Cost of LivingNot as dirt cheap as I was led to believe by aforementioned hungry recruitment websites (no you can’t eat out for a pound) but still far cheaper than living in central London. I don’t need to use public transport much anymore especially now I have my bike, but when I do use the coach for example I can get to the other side of the country for about £4. I can get a beer for about £1.50, a pack of 20 Marlborough Lights for £1, I don’t really smoke but at this price isn’t it tempting?! (The same would cost about £6 back home). The best part is I don’t pay for rent so that’s like having an extra £400 a month. A 30 minute taxi ride to Cheongju costs me about £5, probably half what it would in the UK. Also throw in the fact that I get a free lunch every day at school I can live on surprisingly little!
PeopleThis is obviously in stark contrast to the Xenophobia point below, because of course the flipside is that a lot of people are really, really nice. Complete strangers will often go out of their way to help you. I’ve been driven home by strangers, picked up by the police and taken to the bus station because it was raining and I was lost, I regularly get snacks and drinks given to me by my students, occasionally not even in school. The local bike shop occasionally does minor repairs for free and even reupholstered my tatty seat for about £15. Also if you initiate a conversation with a random person say in a bar they are almost always chuffed to speak to you and will often offer to help you learn the language, request that you help them learn English, buy you drinks or invite you out for a meal. I’ve had freebies in restaurants and my friend Lauren claims that this happens to her regularly, although she is tall and blonde so that might explain it! It’s a strange bipolar attitude of apprehension, fascination that you’re treated with in this country but overall I do like the attention and am happy to be amongst the Korean folk. Almost forgot to mention the other foreigners, there are Canadians, Americans, Irish, South Africans and others and I can honestly say that I haven’t met one that I hate. If you pass a foreigner on the street it’s almost rude not to stop and introduce yourself. Because you are a minority you tend to stick together and subsequently get very close, we regularly have mass outings together with groups of around 30 – 50 people where we do anything from 10k runs to mud festivals, it’s like having a huge extended family and occasionally these guys are your life line so treat them well!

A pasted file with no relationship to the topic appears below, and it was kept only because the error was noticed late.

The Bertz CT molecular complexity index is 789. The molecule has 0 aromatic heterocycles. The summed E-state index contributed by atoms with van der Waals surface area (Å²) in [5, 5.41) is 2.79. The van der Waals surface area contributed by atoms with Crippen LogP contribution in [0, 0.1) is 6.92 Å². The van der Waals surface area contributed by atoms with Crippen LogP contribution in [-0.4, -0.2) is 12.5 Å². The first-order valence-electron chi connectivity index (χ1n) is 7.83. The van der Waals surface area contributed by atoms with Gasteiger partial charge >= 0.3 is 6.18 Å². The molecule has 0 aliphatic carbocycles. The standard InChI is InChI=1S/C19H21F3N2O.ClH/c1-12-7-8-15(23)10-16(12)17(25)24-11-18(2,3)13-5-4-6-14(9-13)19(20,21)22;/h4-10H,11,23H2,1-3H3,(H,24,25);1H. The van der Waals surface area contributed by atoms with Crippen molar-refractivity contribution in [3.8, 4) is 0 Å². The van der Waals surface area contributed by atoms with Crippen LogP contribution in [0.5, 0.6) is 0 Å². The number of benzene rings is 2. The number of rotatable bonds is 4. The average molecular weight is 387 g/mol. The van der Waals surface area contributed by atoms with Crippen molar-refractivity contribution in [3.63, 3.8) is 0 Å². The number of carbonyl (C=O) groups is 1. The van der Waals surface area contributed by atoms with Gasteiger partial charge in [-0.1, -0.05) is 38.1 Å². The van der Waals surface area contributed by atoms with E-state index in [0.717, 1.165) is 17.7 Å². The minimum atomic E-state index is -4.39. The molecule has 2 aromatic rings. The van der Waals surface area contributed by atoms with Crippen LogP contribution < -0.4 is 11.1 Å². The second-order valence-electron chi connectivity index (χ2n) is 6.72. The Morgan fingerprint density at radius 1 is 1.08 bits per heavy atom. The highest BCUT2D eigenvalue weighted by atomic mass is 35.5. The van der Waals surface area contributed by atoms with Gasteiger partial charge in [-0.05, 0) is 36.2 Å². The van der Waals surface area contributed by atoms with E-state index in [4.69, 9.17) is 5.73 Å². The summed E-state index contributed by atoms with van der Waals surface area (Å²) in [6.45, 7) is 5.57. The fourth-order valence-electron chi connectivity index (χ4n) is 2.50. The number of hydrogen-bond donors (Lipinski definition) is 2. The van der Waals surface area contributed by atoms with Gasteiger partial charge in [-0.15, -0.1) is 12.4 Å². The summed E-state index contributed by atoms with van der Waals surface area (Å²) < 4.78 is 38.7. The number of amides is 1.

Pop MusicYou don’t have to be talented to be a Korean pop star, you just have to be young, attractive and have the ability to do jerky, diluted break dance-esque moves. So actually pretty similar to a lot of western pop music and yet somehow it’s worse! It’s auto-tuned, soulless, banal trash. It’s more manufactured than a Big Mac and doesn’t that just say it all? These kids clearly have little to no input into the “music”, it’s all just so rehearsed and homogenous, I wouldn’t be surprised if their shareholders wrote the songs for them! And the worst part is that unlike the west where a lot of people still do have good taste in music, here EVERYONE listens to it, rock music and even proper dance music is pretty much unheard of in this country.Back in the UK you kind of take it for granted but living here has confirmed that it is something that matters to me! To anyone who doubts that it could really be that bad just have a look to your right! Sure some of it will get stuck in your head for a day but more in the way that a parasitic fly might rather than a good song. Overall a constant irritation.5 Things I Love and 5 Things I Hate About Korea 5 Things I Love and 5 Things I Hate About Korea